Synthesis of potential shRNAs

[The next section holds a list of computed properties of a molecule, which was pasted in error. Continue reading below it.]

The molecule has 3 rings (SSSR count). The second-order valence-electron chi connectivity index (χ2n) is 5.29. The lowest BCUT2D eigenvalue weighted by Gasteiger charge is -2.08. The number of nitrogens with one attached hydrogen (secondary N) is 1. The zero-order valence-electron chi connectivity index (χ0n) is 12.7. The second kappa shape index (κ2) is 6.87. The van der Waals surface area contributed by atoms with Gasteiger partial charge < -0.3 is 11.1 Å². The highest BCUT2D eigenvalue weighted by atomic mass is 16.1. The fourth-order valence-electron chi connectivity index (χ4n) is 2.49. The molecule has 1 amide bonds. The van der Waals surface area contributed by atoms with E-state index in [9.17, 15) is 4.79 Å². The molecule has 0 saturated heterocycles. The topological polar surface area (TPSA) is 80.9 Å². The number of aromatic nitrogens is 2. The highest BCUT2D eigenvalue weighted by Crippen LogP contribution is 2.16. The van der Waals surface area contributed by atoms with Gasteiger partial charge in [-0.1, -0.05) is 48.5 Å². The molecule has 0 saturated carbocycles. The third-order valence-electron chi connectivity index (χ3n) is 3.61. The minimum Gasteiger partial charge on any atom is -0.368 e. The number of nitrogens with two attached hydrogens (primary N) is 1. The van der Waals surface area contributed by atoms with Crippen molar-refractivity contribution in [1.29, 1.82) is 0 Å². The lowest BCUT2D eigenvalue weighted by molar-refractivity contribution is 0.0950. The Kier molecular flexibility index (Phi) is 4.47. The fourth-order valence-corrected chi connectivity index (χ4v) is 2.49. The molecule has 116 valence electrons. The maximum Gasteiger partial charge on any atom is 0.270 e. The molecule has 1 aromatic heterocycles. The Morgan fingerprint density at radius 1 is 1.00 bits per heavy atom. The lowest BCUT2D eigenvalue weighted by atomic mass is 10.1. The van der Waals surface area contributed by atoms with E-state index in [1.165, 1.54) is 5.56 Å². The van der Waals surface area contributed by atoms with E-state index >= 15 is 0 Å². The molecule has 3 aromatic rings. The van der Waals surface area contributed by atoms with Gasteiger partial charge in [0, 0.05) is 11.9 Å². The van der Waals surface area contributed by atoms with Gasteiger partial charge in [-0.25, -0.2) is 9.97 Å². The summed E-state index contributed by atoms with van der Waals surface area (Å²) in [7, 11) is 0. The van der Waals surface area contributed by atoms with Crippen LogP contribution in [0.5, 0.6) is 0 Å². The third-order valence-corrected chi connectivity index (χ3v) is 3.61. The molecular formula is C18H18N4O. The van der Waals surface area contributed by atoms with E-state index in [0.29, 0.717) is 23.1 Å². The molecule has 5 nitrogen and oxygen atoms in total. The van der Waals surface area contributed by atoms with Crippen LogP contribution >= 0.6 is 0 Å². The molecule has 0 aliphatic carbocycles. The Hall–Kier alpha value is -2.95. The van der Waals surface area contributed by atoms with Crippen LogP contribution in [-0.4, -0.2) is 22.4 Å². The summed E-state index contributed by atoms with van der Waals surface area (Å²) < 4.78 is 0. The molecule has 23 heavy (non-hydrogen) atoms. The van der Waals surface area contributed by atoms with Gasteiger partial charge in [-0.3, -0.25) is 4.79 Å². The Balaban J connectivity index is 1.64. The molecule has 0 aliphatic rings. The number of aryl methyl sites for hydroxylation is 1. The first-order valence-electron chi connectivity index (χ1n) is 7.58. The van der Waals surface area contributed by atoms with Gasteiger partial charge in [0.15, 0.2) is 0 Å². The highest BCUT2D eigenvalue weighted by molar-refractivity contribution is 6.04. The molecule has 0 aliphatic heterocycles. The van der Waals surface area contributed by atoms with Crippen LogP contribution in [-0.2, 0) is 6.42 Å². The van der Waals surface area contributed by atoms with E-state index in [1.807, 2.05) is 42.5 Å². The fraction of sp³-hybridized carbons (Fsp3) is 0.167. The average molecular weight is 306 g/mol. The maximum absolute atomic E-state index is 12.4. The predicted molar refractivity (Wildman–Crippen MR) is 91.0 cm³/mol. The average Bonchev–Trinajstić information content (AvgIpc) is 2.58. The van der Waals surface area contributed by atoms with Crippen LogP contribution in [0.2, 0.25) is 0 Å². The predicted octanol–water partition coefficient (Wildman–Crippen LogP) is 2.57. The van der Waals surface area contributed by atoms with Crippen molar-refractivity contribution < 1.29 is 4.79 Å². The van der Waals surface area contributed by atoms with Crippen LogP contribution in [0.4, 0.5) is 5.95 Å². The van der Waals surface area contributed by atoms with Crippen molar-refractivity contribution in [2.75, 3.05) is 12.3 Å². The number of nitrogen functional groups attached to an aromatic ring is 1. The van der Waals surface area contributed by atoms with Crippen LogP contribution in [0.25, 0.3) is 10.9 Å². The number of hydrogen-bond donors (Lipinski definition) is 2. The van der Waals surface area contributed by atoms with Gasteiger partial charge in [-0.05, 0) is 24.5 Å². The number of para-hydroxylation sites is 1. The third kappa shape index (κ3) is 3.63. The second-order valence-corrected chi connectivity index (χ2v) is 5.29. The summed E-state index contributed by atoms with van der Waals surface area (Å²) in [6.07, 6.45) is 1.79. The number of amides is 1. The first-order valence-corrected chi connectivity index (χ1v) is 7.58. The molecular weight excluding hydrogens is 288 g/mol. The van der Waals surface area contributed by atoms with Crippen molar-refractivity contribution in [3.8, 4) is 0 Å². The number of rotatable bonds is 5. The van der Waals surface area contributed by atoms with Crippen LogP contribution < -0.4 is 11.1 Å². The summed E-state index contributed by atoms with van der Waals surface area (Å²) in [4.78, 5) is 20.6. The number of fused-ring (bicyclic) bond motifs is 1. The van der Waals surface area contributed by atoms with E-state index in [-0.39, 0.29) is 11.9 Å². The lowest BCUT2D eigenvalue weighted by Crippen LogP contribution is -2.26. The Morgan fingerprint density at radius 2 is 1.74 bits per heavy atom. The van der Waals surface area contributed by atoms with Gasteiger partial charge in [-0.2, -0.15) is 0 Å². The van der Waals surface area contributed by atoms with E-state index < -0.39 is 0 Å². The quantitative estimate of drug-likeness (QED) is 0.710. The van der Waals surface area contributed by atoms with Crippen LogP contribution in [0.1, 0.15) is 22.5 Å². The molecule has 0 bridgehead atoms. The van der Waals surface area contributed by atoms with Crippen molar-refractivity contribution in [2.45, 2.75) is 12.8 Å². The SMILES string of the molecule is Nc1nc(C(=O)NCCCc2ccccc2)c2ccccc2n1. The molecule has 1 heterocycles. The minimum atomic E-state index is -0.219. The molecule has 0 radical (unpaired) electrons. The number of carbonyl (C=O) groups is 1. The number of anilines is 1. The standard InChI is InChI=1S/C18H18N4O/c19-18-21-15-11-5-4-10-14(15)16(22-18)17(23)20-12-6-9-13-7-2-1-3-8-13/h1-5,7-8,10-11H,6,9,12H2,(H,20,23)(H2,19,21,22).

The success of RNAi depends on the designing of the shRNA for specific target recognition and minimization of off-target effects. In the present study, unique/specific shRNA molecules were designed based on the Reynolds ranking criteria for the ACACB gene and also, the specificity of the shRNA sequences is important for the formation of RISC (Reynolds et al. 2004; Paddison et al. 2004). In addition to specificity, the G-C content plays an enormous role in the formation of duplex siRNA molecule. Low G-C content is known to decrease affinity for the target sequence, whereas higher G-C content interferes with RISC formation that eventually cleaves the mRNA molecules. The G-C content of the designed shRNA molecules in the present study was moderate for the duplex siRNA formation. In addition to the G-C content, the lack of internal repeats, an A/U-rich 5' end, Tuschl motifs, and other features were included which improves the silencing efficiency of siRNA (Fuchs et al. 2004). Finally, a simple local alignment search tool (BLAST) was also employed to ensure that shRNA had no significant homologies with genes other than the target to avoid possible off-target effects. Further, silencing performance was also positively associated with the siRNA-mRNA duplex (Gduplex) stability (Pascut et al. 2015). Similarly, 1 and 5 shRNAs had higher Gduplex values than shRNA 2, 3, and 4 (which had a low Gduplex value), meaning that 1 and 5 shRNAs could bind the target site more efficiently. The knockdown efficiency of 1 and 5 shRNAs was high, supporting the above predictions. The duplex asymmetry (DSSE) and target site accessibility could improve knockdown efficiency by about 26% and 40%, respectively (Shao et al. 2007). For enhanced RNAi potency, the siRNAs suitable disruption energy and DSSE is < − 10 kcal/mol and > 0.0 kcal/mol, respectively (Shao et al. 2007). We noticed that the expected disruption energies and DSSE for all of the modeled shRNAs were less than − 10 kcal/mol and greater than 0.0 kcal/mol, respectively, suggesting that all shRNAs have the ability to silence genes. It has been discovered that the development of self-structures in shRNA (both unimolecular and bimolecular shRNA folding) reduces the equilibrium affinity for the target mRNA (Lu and Mathews, 2007). For all of the shRNAs the predicted self-structure energies in this sample were low, indicating their efficiency in silencing.